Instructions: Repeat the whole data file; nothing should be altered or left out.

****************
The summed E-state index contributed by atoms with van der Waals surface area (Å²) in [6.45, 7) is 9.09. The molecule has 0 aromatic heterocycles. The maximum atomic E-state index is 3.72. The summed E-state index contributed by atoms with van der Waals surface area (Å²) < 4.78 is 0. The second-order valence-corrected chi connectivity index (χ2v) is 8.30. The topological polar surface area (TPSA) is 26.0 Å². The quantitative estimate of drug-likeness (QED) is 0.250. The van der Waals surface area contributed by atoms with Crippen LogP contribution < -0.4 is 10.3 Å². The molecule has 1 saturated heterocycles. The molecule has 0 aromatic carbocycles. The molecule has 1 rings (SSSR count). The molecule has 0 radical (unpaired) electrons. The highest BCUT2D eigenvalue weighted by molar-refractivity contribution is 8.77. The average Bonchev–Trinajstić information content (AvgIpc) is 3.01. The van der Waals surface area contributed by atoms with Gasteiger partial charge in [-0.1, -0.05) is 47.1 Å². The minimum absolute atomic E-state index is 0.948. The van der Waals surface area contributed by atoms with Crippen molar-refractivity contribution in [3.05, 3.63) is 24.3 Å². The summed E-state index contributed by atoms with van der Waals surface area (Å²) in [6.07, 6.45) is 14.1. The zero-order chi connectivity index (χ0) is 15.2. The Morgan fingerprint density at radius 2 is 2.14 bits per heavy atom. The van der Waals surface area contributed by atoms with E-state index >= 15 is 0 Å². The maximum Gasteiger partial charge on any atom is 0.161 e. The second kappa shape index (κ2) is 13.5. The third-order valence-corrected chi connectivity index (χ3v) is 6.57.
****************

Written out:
The summed E-state index contributed by atoms with van der Waals surface area (Å²) in [6.45, 7) is 9.09. The molecule has 0 aromatic heterocycles. The maximum atomic E-state index is 3.72. The summed E-state index contributed by atoms with van der Waals surface area (Å²) < 4.78 is 0. The second-order valence-corrected chi connectivity index (χ2v) is 8.30. The topological polar surface area (TPSA) is 26.0 Å². The quantitative estimate of drug-likeness (QED) is 0.250. The van der Waals surface area contributed by atoms with Crippen LogP contribution < -0.4 is 10.3 Å². The molecule has 1 saturated heterocycles. The molecule has 0 aromatic carbocycles. The molecule has 1 rings (SSSR count). The molecule has 0 radical (unpaired) electrons. The highest BCUT2D eigenvalue weighted by molar-refractivity contribution is 8.77. The average Bonchev–Trinajstić information content (AvgIpc) is 3.01. The van der Waals surface area contributed by atoms with Gasteiger partial charge in [-0.1, -0.05) is 47.1 Å². The minimum absolute atomic E-state index is 0.948. The van der Waals surface area contributed by atoms with Crippen molar-refractivity contribution in [3.05, 3.63) is 24.3 Å². The summed E-state index contributed by atoms with van der Waals surface area (Å²) in [6.07, 6.45) is 14.1. The zero-order chi connectivity index (χ0) is 15.2. The Morgan fingerprint density at radius 2 is 2.14 bits per heavy atom. The van der Waals surface area contributed by atoms with E-state index >= 15 is 0 Å². The maximum Gasteiger partial charge on any atom is 0.161 e. The second kappa shape index (κ2) is 13.5. The third-order valence-corrected chi connectivity index (χ3v) is 6.57.